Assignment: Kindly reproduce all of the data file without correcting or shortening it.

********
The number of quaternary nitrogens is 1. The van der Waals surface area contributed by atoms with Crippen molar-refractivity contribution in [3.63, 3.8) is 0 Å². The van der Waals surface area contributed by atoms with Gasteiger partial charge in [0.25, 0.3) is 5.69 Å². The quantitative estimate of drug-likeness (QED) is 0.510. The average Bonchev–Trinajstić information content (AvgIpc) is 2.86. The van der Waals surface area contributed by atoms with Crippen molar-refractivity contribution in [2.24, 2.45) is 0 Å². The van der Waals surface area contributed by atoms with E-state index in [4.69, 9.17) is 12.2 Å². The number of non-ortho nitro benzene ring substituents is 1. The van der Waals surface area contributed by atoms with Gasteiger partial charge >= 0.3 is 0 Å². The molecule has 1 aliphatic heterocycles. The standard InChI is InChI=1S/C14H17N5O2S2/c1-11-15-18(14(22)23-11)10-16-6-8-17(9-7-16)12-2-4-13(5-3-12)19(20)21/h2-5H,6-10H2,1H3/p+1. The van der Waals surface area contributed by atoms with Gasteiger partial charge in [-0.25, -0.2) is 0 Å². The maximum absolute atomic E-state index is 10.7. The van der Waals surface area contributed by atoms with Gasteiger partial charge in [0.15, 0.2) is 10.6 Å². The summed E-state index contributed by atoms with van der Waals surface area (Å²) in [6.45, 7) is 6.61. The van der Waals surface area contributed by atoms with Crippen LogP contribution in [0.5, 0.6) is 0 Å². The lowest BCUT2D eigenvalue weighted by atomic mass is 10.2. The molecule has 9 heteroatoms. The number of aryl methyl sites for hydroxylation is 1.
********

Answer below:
The number of quaternary nitrogens is 1. The van der Waals surface area contributed by atoms with Crippen molar-refractivity contribution in [3.63, 3.8) is 0 Å². The van der Waals surface area contributed by atoms with Gasteiger partial charge in [0.25, 0.3) is 5.69 Å². The quantitative estimate of drug-likeness (QED) is 0.510. The average Bonchev–Trinajstić information content (AvgIpc) is 2.86. The van der Waals surface area contributed by atoms with Crippen molar-refractivity contribution in [2.24, 2.45) is 0 Å². The van der Waals surface area contributed by atoms with E-state index in [4.69, 9.17) is 12.2 Å². The number of non-ortho nitro benzene ring substituents is 1. The van der Waals surface area contributed by atoms with Gasteiger partial charge >= 0.3 is 0 Å². The molecule has 1 aliphatic heterocycles. The standard InChI is InChI=1S/C14H17N5O2S2/c1-11-15-18(14(22)23-11)10-16-6-8-17(9-7-16)12-2-4-13(5-3-12)19(20)21/h2-5H,6-10H2,1H3/p+1. The van der Waals surface area contributed by atoms with Gasteiger partial charge in [-0.25, -0.2) is 0 Å². The maximum absolute atomic E-state index is 10.7. The van der Waals surface area contributed by atoms with Gasteiger partial charge in [0.15, 0.2) is 10.6 Å². The summed E-state index contributed by atoms with van der Waals surface area (Å²) in [6.45, 7) is 6.61. The van der Waals surface area contributed by atoms with Crippen LogP contribution in [0.5, 0.6) is 0 Å². The lowest BCUT2D eigenvalue weighted by atomic mass is 10.2. The molecule has 9 heteroatoms. The number of aryl methyl sites for hydroxylation is 1.